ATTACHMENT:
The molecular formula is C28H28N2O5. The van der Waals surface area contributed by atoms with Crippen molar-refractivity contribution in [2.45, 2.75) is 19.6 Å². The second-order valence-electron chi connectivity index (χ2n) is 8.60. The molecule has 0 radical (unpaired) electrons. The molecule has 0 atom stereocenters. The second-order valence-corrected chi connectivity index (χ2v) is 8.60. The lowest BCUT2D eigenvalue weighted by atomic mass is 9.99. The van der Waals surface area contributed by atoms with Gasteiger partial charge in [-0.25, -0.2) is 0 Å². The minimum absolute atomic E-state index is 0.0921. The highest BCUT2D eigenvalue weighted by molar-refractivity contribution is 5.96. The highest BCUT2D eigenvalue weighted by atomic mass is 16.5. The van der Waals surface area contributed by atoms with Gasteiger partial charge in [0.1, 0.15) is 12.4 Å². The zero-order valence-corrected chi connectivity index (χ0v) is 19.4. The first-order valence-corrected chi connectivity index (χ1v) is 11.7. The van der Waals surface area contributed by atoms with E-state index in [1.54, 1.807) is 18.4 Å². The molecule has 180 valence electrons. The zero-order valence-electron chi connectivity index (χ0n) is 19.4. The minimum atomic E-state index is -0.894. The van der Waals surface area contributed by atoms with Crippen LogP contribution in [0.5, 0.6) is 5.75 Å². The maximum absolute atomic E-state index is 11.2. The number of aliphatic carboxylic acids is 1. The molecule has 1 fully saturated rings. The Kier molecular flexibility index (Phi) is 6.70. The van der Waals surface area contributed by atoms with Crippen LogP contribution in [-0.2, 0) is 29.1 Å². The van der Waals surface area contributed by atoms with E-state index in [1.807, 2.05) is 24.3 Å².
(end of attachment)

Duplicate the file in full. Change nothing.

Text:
The molecular formula is C28H28N2O5. The van der Waals surface area contributed by atoms with Crippen molar-refractivity contribution in [2.45, 2.75) is 19.6 Å². The second-order valence-electron chi connectivity index (χ2n) is 8.60. The molecule has 0 radical (unpaired) electrons. The molecule has 0 atom stereocenters. The second-order valence-corrected chi connectivity index (χ2v) is 8.60. The lowest BCUT2D eigenvalue weighted by atomic mass is 9.99. The van der Waals surface area contributed by atoms with Gasteiger partial charge in [-0.25, -0.2) is 0 Å². The minimum absolute atomic E-state index is 0.0921. The highest BCUT2D eigenvalue weighted by molar-refractivity contribution is 5.96. The highest BCUT2D eigenvalue weighted by atomic mass is 16.5. The van der Waals surface area contributed by atoms with Gasteiger partial charge in [0.1, 0.15) is 12.4 Å². The zero-order valence-corrected chi connectivity index (χ0v) is 19.4. The first-order valence-corrected chi connectivity index (χ1v) is 11.7. The van der Waals surface area contributed by atoms with E-state index in [1.54, 1.807) is 18.4 Å². The molecule has 180 valence electrons. The zero-order valence-electron chi connectivity index (χ0n) is 19.4. The minimum atomic E-state index is -0.894. The van der Waals surface area contributed by atoms with Crippen LogP contribution in [0.5, 0.6) is 5.75 Å². The maximum absolute atomic E-state index is 11.2. The number of aliphatic carboxylic acids is 1. The molecule has 1 fully saturated rings. The Kier molecular flexibility index (Phi) is 6.70. The van der Waals surface area contributed by atoms with Crippen LogP contribution in [-0.2, 0) is 29.1 Å². The van der Waals surface area contributed by atoms with E-state index in [1.807, 2.05) is 24.3 Å².